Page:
I held my breath at the express airline counter for check in. At first they couldn’t find me in the system, but then they did and was a able to make the change of flights without it costing me any more money, and I ever got on aisle seat on the exit row for the long flight home.

I was thrilled! I was going home. My coughing and sinus headache were getting worse, but I was headed home to recover.

We spent some time in the afternoon going up one of the world’s longest escalators (strange! And we were VERY glad to have checked our bags!!!!) Then we went to a bookstore. Everyone, it seems, in Hong Kong speaks English and so the books store had nearly exclusively books in English. What a chance form the store in Mainland China, lonely about 20 miles away where we could hardly find an English book at all!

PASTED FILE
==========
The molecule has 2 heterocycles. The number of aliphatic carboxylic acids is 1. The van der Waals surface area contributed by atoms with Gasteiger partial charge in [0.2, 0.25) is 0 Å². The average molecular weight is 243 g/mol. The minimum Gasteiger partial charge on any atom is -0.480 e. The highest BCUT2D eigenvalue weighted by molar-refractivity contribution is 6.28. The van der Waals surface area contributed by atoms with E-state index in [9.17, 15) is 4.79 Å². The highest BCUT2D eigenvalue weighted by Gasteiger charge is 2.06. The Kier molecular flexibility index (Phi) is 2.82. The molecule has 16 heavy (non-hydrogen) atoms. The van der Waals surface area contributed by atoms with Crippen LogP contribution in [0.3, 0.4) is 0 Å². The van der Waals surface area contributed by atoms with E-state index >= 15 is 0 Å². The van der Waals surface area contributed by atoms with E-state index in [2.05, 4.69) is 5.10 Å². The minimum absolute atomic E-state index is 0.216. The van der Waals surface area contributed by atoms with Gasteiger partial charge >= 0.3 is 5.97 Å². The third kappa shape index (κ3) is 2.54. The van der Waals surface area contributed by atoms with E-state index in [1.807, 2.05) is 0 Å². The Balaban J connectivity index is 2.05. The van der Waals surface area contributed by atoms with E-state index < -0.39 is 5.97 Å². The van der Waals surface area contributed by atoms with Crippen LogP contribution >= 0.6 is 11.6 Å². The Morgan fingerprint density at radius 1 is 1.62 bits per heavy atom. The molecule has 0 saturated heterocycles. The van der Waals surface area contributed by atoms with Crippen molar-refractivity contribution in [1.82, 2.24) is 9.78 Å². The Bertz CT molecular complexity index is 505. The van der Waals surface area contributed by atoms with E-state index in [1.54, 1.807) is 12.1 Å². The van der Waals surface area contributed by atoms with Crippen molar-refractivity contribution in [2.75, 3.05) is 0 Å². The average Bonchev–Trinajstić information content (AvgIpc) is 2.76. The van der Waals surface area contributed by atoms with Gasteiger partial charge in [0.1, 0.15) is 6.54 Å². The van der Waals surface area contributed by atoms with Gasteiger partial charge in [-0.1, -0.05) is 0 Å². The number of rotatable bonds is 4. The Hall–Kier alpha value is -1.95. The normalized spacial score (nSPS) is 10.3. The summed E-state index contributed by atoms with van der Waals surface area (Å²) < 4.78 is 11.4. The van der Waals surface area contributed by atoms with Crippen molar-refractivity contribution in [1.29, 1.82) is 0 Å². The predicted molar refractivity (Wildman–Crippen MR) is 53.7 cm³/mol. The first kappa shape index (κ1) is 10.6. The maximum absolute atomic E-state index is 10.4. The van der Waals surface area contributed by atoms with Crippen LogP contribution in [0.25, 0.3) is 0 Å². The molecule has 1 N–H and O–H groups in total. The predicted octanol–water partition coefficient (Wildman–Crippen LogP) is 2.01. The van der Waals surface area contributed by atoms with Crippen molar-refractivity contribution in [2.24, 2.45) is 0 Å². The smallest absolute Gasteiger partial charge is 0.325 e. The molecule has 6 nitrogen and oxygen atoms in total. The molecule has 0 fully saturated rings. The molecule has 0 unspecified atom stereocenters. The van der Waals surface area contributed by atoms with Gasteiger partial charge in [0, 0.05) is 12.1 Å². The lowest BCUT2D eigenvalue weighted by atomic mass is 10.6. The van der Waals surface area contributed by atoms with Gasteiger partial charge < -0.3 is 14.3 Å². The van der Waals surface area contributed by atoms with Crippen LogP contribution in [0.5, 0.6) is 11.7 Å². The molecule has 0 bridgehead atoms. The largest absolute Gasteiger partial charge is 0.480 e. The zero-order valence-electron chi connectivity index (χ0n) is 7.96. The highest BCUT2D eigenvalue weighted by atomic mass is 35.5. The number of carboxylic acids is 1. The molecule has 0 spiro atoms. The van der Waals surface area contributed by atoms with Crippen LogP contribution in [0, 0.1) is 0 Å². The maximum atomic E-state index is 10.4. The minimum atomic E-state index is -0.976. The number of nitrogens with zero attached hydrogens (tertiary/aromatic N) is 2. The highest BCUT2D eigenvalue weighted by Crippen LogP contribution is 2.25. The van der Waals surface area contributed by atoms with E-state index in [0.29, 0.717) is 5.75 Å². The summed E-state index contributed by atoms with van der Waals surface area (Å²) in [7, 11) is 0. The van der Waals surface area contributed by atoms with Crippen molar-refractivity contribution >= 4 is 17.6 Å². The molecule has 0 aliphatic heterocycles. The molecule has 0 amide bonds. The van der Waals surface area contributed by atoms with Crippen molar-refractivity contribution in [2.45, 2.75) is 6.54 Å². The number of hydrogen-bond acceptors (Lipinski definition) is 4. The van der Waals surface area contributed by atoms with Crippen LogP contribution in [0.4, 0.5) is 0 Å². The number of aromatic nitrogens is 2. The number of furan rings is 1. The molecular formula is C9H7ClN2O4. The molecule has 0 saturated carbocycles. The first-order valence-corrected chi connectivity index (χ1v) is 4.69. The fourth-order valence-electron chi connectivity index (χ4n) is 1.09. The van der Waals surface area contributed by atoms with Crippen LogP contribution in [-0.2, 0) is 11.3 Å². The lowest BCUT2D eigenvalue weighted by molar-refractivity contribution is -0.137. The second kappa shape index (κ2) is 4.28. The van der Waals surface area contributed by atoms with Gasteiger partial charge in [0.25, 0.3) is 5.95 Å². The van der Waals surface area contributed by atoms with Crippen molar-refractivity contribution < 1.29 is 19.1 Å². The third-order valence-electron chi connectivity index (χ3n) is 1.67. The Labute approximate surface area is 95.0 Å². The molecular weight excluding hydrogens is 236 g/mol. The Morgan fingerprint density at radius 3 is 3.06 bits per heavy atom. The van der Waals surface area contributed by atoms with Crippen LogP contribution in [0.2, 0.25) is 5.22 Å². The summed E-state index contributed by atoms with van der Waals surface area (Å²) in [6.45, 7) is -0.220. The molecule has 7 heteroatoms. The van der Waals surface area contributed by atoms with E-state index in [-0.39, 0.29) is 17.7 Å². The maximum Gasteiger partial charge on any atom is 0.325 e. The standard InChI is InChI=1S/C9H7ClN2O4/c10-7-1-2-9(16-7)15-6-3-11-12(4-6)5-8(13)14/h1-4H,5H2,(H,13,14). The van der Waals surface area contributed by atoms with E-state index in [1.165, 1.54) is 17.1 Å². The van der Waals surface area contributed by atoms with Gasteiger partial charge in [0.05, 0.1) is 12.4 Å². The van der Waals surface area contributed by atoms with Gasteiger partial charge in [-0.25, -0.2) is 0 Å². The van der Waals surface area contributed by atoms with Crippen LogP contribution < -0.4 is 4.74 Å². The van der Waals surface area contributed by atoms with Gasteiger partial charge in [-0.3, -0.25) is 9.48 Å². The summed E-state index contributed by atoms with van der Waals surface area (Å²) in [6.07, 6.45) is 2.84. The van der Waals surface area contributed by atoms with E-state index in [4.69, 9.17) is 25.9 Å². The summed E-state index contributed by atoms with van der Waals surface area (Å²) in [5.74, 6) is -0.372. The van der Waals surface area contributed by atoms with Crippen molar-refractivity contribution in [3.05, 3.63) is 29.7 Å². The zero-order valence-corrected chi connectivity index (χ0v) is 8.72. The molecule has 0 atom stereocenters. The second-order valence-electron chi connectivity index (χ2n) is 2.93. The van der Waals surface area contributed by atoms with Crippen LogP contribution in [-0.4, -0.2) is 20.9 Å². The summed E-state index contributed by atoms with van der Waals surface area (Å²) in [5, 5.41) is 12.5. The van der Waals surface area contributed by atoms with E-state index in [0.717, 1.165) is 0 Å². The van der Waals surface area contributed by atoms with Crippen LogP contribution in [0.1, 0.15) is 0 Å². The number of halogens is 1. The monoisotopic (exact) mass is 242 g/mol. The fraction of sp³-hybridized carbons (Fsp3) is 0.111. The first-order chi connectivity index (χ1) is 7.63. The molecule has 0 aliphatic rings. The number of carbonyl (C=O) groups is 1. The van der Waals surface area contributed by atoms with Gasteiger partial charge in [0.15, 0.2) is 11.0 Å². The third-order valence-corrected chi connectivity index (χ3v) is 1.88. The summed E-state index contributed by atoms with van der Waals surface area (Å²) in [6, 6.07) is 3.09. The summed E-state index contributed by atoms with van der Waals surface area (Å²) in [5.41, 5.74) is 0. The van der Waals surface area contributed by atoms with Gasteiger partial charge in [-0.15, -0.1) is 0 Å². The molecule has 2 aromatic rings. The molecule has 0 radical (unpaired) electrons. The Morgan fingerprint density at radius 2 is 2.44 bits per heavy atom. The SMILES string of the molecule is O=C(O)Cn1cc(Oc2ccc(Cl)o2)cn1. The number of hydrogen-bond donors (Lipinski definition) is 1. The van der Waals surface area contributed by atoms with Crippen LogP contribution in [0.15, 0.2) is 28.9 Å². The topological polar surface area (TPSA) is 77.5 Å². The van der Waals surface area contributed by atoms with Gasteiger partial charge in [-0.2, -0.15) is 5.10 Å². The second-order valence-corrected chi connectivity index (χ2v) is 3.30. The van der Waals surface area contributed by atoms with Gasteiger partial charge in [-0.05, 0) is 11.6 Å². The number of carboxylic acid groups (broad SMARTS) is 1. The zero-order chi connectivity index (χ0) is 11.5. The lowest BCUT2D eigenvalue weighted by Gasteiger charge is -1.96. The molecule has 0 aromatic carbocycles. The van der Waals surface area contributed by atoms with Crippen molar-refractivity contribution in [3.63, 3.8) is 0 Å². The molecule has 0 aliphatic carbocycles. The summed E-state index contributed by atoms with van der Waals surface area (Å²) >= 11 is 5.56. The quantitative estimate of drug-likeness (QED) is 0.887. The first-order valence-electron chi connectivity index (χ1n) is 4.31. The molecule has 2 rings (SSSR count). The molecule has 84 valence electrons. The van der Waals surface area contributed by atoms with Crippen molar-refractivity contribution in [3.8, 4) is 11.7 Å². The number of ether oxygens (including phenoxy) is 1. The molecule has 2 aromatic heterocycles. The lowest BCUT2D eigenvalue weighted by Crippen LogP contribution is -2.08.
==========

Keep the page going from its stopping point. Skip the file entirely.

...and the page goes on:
We had some little treats and then on to the airport for the flight home.

I had a slight scare when, once we were on the plane in Taiwan, I had a coughing fit and the woman next to me went to tell the stewardess that I needed a glass of water. Immediately after that, they made an announcement that there was seriously ill person on the place, and were there a doctor or nurse on board. I froze, imagining that I would now be in quarantined limbo in Taiwan… wasn’t me that they were referring, to, however, but someone who was indeed seriously ill. Whew! We took off and I was sooooo glad to be heading home.